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Township of North Bergen v. Department of Civil Service

New Jersey Superior Court, Appellate Division


Decided: October 15, 1956.

TOWNSHIP OF NORTH BERGEN IN THE COUNTY OF HUDSON, ANGELO J. SARUBBI, DIRECTOR OF PUBLIC WORKS AND WILBUR J. ROSS, DIRECTOR OF REVENUE AND FINANCE, APPELLANTS,
v.
DEPARTMENT OF CIVIL SERVICE OF THE STATE OF NEW JERSEY, JOHN H. FARBER, JOHN BURKE AND CHARLES MAZZEI, RESPONDENTS

Clapp, Jayne and Francis. The opinion of the court was delivered by Clapp, S.j.a.d.

Clapp

[42 NJSuper Page 68]

The Township of North Bergen and two of its officials appeal from a decision of the Civil Service Commission reinstating three of the township's employees, John H. Farber, John Burke and Charles Mazzei, who had been previously discharged by the township. North Bergen had adopted civil service in 1947, and the three persons named are protected by the civil service law.

Following an election and a change in the township's administration, these employees had been discharged for purposes (so it was stated by the township) of "economy and efficiency," even though the township retained other employees in their respective classifications with less seniority. Their positions were not abolished.

[42 NJSuper Page 69]

Farber, a principal clerk since 1935, has for years had no assignment, except with respect to drives such as the cancer drive. It is quite significant to note that he apparently had no other assignment at the time the new administration took over and that this administration does not seem to have given him any. Burke, a building maintenance repairman, is 70-74 years of age and, because of his age and physical condition, allegedly does and has done little or no work, except to rake leaves and act as a lookout when a building was being torn down. However he has reported every day for work. Mazzei, a laborer, is 77 years of age. He testified that he has never done and could not do any laboring work, but that he has served as a watchman three or four times a week, staying an hour or so.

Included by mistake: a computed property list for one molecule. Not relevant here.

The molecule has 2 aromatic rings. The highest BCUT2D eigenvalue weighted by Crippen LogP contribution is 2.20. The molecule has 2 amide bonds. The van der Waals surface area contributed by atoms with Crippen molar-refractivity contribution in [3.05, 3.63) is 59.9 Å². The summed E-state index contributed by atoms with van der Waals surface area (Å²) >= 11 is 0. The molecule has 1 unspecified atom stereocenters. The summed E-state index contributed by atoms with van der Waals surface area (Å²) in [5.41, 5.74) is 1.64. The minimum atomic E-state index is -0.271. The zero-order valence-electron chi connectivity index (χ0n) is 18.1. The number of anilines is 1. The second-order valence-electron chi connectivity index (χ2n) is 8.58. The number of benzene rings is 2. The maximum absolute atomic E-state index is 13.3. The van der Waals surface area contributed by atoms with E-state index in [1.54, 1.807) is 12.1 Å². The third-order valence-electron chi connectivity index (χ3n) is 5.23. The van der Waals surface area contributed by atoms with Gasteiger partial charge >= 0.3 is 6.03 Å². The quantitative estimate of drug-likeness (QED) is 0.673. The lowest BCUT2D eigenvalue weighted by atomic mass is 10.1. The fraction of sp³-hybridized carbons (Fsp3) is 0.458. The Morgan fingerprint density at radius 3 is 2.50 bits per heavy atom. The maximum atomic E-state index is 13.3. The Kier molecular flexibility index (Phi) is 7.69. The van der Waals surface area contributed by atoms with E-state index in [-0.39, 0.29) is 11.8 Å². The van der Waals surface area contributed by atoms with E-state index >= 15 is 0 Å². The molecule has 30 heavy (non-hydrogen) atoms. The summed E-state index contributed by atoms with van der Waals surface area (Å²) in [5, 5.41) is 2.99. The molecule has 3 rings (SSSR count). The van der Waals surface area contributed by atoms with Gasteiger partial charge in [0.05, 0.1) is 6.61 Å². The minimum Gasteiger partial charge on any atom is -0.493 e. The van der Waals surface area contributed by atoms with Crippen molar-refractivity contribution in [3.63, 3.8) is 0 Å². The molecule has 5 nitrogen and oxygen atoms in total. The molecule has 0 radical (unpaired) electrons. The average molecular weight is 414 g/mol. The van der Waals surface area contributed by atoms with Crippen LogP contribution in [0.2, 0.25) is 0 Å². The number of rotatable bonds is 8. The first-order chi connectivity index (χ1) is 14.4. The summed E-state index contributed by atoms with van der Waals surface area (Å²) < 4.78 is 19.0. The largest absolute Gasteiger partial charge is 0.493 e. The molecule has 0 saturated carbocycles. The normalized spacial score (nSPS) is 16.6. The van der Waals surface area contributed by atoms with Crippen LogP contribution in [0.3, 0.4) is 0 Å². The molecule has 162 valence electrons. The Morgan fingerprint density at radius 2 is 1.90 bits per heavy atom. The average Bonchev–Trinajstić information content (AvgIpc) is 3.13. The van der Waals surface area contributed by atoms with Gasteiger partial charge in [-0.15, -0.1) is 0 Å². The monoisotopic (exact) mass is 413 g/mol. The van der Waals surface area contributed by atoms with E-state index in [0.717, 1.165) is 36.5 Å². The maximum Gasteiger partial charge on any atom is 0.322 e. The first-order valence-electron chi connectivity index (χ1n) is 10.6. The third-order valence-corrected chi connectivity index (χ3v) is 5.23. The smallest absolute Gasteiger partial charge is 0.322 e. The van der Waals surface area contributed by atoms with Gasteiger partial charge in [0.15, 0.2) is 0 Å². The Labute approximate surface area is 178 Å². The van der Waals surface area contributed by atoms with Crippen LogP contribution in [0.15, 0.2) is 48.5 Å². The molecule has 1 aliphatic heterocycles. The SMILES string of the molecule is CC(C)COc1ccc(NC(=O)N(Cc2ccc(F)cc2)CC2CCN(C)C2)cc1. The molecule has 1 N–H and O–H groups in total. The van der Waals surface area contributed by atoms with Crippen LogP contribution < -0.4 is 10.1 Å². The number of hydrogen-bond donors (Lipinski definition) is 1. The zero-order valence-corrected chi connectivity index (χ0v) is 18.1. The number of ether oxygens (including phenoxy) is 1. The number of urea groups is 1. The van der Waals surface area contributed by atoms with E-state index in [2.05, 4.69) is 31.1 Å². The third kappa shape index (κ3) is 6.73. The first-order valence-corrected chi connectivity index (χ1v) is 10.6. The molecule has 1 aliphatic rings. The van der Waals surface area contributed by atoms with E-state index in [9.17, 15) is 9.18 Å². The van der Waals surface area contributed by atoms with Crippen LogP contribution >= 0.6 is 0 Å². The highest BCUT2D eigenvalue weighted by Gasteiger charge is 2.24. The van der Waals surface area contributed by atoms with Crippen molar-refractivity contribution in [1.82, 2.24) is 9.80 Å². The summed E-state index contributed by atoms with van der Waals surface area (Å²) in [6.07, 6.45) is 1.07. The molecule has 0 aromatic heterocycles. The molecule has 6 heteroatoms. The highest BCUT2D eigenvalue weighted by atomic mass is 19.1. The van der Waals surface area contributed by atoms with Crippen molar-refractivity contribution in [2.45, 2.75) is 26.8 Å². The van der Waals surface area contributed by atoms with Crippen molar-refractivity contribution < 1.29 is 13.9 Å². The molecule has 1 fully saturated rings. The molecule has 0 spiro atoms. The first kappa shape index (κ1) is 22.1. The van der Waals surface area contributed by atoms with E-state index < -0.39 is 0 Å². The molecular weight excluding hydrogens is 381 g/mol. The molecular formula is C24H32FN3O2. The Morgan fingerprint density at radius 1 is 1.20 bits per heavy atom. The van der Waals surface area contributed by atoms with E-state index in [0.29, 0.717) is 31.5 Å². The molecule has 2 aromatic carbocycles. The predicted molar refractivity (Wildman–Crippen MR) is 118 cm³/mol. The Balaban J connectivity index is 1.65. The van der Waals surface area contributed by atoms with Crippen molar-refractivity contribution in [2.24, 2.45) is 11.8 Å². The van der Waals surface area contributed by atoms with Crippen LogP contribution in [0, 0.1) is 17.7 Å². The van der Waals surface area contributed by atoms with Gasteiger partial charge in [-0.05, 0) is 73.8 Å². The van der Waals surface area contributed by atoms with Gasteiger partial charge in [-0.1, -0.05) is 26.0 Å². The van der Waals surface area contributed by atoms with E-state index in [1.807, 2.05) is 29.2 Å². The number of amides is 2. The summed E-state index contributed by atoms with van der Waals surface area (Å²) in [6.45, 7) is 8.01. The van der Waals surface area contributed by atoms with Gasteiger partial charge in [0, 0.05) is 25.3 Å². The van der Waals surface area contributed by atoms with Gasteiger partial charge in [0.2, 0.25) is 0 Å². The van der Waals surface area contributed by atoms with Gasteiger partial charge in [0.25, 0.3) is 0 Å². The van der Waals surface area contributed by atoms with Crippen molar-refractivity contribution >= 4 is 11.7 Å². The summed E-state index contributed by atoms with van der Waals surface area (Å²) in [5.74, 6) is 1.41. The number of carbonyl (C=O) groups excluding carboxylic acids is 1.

North Bergen could not discharge or lay off these employees except in compliance with the law and the rules of the Civil Service Department. The laws and rules indicate that there were two courses of action available to the township under the circumstances, neither of which was complied with.

First, N.J.S.A. 11:22-38 or 11:22-46 and Civil Service Rule 59 authorize a municipality subject to civil service to take proceedings to remove employees for inefficiency -- that is, as stated in the rule, in case of

"* * * (c) Incompetency or inefficiency in the service or incapacity due to mental or physical disability."

But in such a case there must be a written statement of reasons. Cf. Sullivan v. Roe , 18 N.J. 156, 161 (1955). North Bergen did not endeavor to comply with this procedural safeguard here.

Second, however, if North Bergen does not adopt this first course of action, it is obliged to comply with Civil Service Rule 57, implementing N.J.S.A. 11:22-10.1 and 11:22-37, which reads in part as follows:

"When it becomes necessary in any department, through lack of work or funds or for other causes, to reduce the number of employees

[42 NJSuper Page 70]

in a given class, emergency, temporary and seasonal employees, if any, shall be laid off first and in the order named, and thereafter the least efficient permanent employees as shown by the service ratings for the twelve months period immediately preceding the lay-off date shall be the next to be laid off. In the absence of satisfactory service ratings lay-off shall be in the order of seniority, the person or persons last appointed being the first laid off. If, however, the lay-off is made in accordance with the service ratings, one point for each of the past five years of service and one-half point for each additional year of service up to fifteen years may be added to the averaged service ratings for the year preceding the date of lay-off in finally determining the order of such lay-off. In all cases where veterans are involved the veteran shall be retained regardless of his service ratings in preference to a non-veteran having equal seniority * * *."

No attempt was made in this case to introduce into evidence employee efficiency service ratings with respect to the three employees. It did however appear, as above stated, that they were permanent employees and that there were other employees in their respective classifications junior to them; in other words lay-offs were not made in the order of seniority, as required by Rule 57. In addition, Farber apparently was a veteran and was therefore entitled to such additional protection as is afforded by the rule cited and N.J.S.A. 11:27-8 and 11:27-9 and 38:16-1. For the reasons indicated, the discharges or lay-offs cannot be sustained.

North Bergen contends it has some inherent or implied authority to discharge these employees for inefficiency apart from the provisions of the statutes and rules above cited. But this contention is without merit.

Municipal authorities should proceed diligently to prevent inefficiency and sinecuriam and to take appropriate action in the case of "no-doers" (as they are called in political parlance -- distinguish "no-showers"). Nevertheless civil service rights should be dealt with in accordance with the procedures provided in the civil service law. The policies underlying that law are too familiar to warrant restatement here.

Affirmed.

19561015


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